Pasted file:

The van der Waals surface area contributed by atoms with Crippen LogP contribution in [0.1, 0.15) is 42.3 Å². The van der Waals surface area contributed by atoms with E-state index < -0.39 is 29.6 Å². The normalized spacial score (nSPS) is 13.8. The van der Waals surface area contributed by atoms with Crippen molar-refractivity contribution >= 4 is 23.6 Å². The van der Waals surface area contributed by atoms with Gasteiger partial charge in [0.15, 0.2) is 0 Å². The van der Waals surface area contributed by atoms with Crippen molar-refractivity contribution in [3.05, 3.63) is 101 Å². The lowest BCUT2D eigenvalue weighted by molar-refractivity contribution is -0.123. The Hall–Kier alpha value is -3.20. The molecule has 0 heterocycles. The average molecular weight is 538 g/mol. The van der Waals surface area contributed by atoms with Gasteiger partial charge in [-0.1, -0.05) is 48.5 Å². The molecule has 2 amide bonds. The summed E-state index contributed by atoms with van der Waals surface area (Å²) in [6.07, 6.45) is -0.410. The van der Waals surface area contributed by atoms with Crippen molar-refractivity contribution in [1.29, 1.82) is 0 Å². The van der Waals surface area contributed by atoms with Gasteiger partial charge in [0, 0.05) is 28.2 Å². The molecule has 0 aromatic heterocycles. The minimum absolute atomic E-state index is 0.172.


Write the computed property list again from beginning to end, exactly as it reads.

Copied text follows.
The van der Waals surface area contributed by atoms with Crippen LogP contribution in [0.1, 0.15) is 42.3 Å². The van der Waals surface area contributed by atoms with E-state index < -0.39 is 29.6 Å². The normalized spacial score (nSPS) is 13.8. The van der Waals surface area contributed by atoms with Crippen molar-refractivity contribution >= 4 is 23.6 Å². The van der Waals surface area contributed by atoms with Gasteiger partial charge in [0.15, 0.2) is 0 Å². The van der Waals surface area contributed by atoms with Crippen molar-refractivity contribution in [3.05, 3.63) is 101 Å². The lowest BCUT2D eigenvalue weighted by molar-refractivity contribution is -0.123. The Hall–Kier alpha value is -3.20. The molecule has 0 heterocycles. The average molecular weight is 538 g/mol. The van der Waals surface area contributed by atoms with Gasteiger partial charge in [-0.1, -0.05) is 48.5 Å². The molecule has 2 amide bonds. The summed E-state index contributed by atoms with van der Waals surface area (Å²) in [6.07, 6.45) is -0.410. The van der Waals surface area contributed by atoms with Crippen molar-refractivity contribution in [1.29, 1.82) is 0 Å². The van der Waals surface area contributed by atoms with Gasteiger partial charge in [0, 0.05) is 28.2 Å². The molecule has 0 aromatic heterocycles. The minimum absolute atomic E-state index is 0.172.